Population Size and Analysis of Arthropods in Pitcher Plants Native to Robeson County, North Carolina

UNCP Author/Contributor (non-UNCP co-authors, if there are any, appear on document)
Stephanie A. Singer (Creator)
The University of North Carolina at Pembroke (UNCP )
Web Site: http://www.uncp.edu/academics/library

Abstract: The genus Sarracenia, pitcher plants, is composed entirely of carnivorous plants. Due to their microhabitat requirements, it is uncommon to find them locally. Also, their habitats are being alters and destroyed at an alarming rate (Rymal and Folkerts 1982). Pitcher plants, as well as other carnivorous plants, have adapted to mineral-deficient environments by trapping and digesting small animals to obtain certain of their required nutrients. This mechanism enables them to survive in habitats where few other plants can live or compete.I studied the following aspects of the biology of both yellow (Sarracenia flava) and purple (Sarracenia purpurea) pitcher plants: 1. Number of leaves per plant, 2. Number of flowers per plant, 3. Arthropod presence in leaves of purple pitcher plants in relation to leaf position. Purple pitcher plants have significantly more leaves and flowers per plant than yellow pitcher plants. Arthropod presence in peripheral and interior leaves in purple pitcher plants was not significantly different, although non-significant trends were observed. Chironoids, mosquitoes, and "other" arthropods were more common in interior pitchers, while mites and springtails were more common in peripheral pitchers.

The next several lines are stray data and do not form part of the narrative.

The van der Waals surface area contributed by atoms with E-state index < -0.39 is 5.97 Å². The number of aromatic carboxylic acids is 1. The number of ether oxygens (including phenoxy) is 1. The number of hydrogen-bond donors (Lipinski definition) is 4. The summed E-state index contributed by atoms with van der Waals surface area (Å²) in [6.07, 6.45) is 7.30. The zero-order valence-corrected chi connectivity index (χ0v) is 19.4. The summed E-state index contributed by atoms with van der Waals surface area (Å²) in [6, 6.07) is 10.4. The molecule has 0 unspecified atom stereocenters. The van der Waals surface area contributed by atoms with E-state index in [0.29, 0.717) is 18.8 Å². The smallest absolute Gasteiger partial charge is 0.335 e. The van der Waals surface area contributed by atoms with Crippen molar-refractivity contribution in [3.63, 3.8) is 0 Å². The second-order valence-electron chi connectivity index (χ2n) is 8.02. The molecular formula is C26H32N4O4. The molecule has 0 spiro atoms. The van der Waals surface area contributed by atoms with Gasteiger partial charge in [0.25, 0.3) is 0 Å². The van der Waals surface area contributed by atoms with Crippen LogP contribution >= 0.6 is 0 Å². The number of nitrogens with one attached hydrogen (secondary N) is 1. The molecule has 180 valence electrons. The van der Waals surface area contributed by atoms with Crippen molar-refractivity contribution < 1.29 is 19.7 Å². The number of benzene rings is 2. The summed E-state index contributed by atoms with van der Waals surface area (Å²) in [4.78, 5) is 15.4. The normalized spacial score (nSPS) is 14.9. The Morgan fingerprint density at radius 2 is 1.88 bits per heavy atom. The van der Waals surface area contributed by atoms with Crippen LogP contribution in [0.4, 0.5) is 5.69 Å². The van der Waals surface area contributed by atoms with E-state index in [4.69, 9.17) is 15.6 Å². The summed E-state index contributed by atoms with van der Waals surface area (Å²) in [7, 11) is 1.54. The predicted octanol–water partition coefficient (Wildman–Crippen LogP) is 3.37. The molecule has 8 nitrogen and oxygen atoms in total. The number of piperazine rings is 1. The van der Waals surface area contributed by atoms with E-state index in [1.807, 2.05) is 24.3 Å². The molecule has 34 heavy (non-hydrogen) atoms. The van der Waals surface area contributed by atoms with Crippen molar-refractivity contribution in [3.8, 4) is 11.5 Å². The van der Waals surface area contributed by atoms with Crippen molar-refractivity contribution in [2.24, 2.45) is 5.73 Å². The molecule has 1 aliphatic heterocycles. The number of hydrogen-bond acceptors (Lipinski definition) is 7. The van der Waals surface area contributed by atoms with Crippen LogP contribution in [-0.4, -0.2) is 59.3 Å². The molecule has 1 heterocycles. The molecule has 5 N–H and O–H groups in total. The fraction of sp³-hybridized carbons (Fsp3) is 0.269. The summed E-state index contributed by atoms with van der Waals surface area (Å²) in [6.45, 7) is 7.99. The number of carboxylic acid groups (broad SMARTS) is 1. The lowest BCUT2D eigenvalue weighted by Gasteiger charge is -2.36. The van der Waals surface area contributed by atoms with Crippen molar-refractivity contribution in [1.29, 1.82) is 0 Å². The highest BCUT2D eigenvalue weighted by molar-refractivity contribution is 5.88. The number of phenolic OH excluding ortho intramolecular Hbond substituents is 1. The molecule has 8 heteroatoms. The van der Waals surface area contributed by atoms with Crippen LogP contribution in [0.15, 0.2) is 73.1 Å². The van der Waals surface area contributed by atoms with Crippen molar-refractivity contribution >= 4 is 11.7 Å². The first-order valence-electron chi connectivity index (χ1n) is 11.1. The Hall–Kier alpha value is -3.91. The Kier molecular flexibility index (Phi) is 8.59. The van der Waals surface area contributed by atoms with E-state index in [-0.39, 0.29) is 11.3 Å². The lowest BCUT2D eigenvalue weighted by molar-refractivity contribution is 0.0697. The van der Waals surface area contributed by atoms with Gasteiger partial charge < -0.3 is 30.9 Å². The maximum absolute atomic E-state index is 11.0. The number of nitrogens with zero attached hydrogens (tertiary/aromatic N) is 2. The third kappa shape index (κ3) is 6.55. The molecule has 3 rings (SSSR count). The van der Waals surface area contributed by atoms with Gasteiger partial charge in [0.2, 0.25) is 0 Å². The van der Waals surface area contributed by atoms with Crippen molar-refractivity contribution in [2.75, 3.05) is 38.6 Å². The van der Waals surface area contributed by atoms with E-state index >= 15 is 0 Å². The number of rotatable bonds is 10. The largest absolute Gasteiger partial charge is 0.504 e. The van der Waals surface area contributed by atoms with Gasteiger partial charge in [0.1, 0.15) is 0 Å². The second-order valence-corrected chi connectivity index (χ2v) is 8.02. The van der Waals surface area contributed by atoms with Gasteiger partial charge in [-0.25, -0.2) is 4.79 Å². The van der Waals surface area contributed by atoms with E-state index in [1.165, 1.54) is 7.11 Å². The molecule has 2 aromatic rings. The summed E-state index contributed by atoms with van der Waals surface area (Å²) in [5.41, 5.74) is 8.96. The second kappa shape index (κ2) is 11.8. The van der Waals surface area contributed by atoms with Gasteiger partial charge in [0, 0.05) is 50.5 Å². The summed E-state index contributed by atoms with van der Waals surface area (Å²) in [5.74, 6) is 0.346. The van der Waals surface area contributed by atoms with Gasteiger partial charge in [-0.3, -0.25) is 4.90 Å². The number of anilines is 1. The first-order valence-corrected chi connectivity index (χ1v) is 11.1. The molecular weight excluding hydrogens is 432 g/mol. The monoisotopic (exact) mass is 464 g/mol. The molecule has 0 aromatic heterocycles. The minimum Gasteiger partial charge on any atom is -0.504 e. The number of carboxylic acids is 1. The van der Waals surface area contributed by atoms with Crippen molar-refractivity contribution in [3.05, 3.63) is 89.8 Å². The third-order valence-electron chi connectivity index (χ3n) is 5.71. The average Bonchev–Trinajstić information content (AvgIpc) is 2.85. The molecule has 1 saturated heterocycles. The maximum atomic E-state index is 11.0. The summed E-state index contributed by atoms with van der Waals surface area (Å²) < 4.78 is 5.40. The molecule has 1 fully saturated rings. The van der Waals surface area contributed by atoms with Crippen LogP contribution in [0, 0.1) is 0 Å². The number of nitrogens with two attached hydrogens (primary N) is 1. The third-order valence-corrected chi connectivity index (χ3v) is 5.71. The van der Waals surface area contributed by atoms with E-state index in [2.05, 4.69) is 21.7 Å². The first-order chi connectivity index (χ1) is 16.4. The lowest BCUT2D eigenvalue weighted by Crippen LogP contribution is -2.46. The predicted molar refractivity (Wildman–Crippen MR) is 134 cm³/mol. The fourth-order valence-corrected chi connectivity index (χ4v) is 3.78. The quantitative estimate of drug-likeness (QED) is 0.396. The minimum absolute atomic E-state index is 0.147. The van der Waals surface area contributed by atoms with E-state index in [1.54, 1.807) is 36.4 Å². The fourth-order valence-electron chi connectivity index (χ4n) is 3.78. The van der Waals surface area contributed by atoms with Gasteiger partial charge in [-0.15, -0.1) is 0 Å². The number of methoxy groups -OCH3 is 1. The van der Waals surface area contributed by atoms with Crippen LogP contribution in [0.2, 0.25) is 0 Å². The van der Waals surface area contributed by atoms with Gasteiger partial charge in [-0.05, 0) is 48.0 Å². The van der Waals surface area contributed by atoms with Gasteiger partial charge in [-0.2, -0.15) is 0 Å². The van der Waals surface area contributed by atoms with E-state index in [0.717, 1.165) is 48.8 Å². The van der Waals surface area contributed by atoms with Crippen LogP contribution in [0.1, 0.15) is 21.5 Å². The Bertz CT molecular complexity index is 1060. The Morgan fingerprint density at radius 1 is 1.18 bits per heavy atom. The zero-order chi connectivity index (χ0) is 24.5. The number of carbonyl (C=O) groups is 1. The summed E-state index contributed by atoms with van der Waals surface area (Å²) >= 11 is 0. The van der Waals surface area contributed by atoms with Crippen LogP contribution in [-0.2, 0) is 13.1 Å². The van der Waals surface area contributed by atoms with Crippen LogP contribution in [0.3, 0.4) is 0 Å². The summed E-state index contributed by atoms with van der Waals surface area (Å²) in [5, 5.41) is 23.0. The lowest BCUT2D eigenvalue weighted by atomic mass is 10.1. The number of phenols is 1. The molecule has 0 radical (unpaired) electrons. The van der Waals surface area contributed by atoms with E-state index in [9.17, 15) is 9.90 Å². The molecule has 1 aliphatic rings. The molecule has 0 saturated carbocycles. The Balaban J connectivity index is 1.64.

Additional Information

Language: English
Date: 1997
Sarracenia, Carnivorous Plants, Robeson County, North Carolina, Habitats, Arthropod,

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